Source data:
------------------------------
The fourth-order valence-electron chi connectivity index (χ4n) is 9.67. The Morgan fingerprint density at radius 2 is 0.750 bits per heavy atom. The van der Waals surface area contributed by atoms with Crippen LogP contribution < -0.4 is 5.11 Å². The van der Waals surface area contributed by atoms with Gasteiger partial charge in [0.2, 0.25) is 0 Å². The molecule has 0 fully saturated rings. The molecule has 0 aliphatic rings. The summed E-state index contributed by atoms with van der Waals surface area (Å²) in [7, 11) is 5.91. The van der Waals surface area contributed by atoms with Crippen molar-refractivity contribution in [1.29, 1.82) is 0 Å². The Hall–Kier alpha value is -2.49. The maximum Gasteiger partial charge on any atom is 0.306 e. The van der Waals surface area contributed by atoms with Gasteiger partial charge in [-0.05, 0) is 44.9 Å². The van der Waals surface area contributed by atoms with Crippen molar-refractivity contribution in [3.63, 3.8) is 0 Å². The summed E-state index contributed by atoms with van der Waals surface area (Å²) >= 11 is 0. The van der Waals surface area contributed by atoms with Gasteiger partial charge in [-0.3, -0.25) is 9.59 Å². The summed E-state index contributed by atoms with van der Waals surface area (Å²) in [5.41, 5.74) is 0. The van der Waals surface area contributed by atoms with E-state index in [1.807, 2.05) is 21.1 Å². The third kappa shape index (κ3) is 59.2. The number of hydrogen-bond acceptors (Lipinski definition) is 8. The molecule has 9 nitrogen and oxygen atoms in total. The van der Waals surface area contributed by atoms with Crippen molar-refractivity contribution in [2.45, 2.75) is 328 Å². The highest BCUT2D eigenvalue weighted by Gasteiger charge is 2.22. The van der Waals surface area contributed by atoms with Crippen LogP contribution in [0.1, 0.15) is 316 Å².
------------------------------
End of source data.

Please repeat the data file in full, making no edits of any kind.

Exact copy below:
The fourth-order valence-electron chi connectivity index (χ4n) is 9.67. The Morgan fingerprint density at radius 2 is 0.750 bits per heavy atom. The van der Waals surface area contributed by atoms with Crippen LogP contribution < -0.4 is 5.11 Å². The van der Waals surface area contributed by atoms with Gasteiger partial charge in [0.2, 0.25) is 0 Å². The molecule has 0 fully saturated rings. The molecule has 0 aliphatic rings. The summed E-state index contributed by atoms with van der Waals surface area (Å²) in [7, 11) is 5.91. The van der Waals surface area contributed by atoms with Crippen molar-refractivity contribution in [1.29, 1.82) is 0 Å². The Hall–Kier alpha value is -2.49. The maximum Gasteiger partial charge on any atom is 0.306 e. The van der Waals surface area contributed by atoms with Gasteiger partial charge in [-0.05, 0) is 44.9 Å². The van der Waals surface area contributed by atoms with Crippen molar-refractivity contribution in [3.63, 3.8) is 0 Å². The summed E-state index contributed by atoms with van der Waals surface area (Å²) >= 11 is 0. The van der Waals surface area contributed by atoms with Gasteiger partial charge in [-0.3, -0.25) is 9.59 Å². The summed E-state index contributed by atoms with van der Waals surface area (Å²) in [5.41, 5.74) is 0. The van der Waals surface area contributed by atoms with E-state index in [1.807, 2.05) is 21.1 Å². The third kappa shape index (κ3) is 59.2. The number of hydrogen-bond acceptors (Lipinski definition) is 8. The molecule has 9 nitrogen and oxygen atoms in total. The van der Waals surface area contributed by atoms with Crippen molar-refractivity contribution in [2.45, 2.75) is 328 Å². The highest BCUT2D eigenvalue weighted by Gasteiger charge is 2.22. The van der Waals surface area contributed by atoms with Crippen LogP contribution in [0.1, 0.15) is 316 Å².